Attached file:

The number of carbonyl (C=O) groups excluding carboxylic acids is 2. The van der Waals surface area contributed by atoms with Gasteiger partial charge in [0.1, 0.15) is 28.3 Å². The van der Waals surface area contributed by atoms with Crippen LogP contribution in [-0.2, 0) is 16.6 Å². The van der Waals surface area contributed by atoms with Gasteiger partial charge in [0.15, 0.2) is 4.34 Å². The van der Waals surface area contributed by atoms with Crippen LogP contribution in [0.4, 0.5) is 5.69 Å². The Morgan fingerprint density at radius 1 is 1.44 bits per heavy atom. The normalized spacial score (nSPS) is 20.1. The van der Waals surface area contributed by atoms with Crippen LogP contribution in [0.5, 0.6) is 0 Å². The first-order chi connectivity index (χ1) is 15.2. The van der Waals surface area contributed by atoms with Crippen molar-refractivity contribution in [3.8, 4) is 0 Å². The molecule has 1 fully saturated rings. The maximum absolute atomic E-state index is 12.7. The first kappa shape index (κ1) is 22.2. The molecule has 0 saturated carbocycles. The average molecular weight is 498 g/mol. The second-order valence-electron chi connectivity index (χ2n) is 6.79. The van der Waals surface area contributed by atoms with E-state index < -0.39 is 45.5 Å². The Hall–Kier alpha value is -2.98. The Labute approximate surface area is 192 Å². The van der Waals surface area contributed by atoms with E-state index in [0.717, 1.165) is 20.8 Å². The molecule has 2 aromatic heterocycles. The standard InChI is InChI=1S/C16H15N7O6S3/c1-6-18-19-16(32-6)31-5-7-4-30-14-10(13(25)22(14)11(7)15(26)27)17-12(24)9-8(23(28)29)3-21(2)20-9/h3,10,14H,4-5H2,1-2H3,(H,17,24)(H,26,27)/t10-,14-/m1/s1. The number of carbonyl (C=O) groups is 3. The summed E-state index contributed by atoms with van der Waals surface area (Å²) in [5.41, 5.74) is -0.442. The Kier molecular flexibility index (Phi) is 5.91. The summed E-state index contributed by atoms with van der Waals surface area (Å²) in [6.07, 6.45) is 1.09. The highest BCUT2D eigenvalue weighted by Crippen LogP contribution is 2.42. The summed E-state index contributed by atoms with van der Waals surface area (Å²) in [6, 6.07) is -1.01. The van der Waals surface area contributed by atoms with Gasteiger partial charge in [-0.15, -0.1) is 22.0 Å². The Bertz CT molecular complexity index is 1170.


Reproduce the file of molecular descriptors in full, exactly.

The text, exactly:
The number of carbonyl (C=O) groups excluding carboxylic acids is 2. The van der Waals surface area contributed by atoms with Gasteiger partial charge in [0.1, 0.15) is 28.3 Å². The van der Waals surface area contributed by atoms with Crippen LogP contribution in [-0.2, 0) is 16.6 Å². The van der Waals surface area contributed by atoms with Gasteiger partial charge in [0.15, 0.2) is 4.34 Å². The van der Waals surface area contributed by atoms with Crippen LogP contribution in [0.4, 0.5) is 5.69 Å². The Morgan fingerprint density at radius 1 is 1.44 bits per heavy atom. The normalized spacial score (nSPS) is 20.1. The van der Waals surface area contributed by atoms with Crippen LogP contribution in [0.5, 0.6) is 0 Å². The first-order chi connectivity index (χ1) is 15.2. The van der Waals surface area contributed by atoms with Crippen molar-refractivity contribution in [3.8, 4) is 0 Å². The molecule has 1 fully saturated rings. The maximum absolute atomic E-state index is 12.7. The first kappa shape index (κ1) is 22.2. The molecule has 0 saturated carbocycles. The average molecular weight is 498 g/mol. The second-order valence-electron chi connectivity index (χ2n) is 6.79. The van der Waals surface area contributed by atoms with E-state index < -0.39 is 45.5 Å². The Hall–Kier alpha value is -2.98. The Labute approximate surface area is 192 Å². The van der Waals surface area contributed by atoms with E-state index in [0.717, 1.165) is 20.8 Å². The molecule has 2 aromatic heterocycles. The standard InChI is InChI=1S/C16H15N7O6S3/c1-6-18-19-16(32-6)31-5-7-4-30-14-10(13(25)22(14)11(7)15(26)27)17-12(24)9-8(23(28)29)3-21(2)20-9/h3,10,14H,4-5H2,1-2H3,(H,17,24)(H,26,27)/t10-,14-/m1/s1. The number of carbonyl (C=O) groups is 3. The summed E-state index contributed by atoms with van der Waals surface area (Å²) in [5.41, 5.74) is -0.442. The Kier molecular flexibility index (Phi) is 5.91. The summed E-state index contributed by atoms with van der Waals surface area (Å²) in [6.07, 6.45) is 1.09. The highest BCUT2D eigenvalue weighted by Crippen LogP contribution is 2.42. The summed E-state index contributed by atoms with van der Waals surface area (Å²) in [6, 6.07) is -1.01. The van der Waals surface area contributed by atoms with Gasteiger partial charge in [-0.15, -0.1) is 22.0 Å². The Bertz CT molecular complexity index is 1170.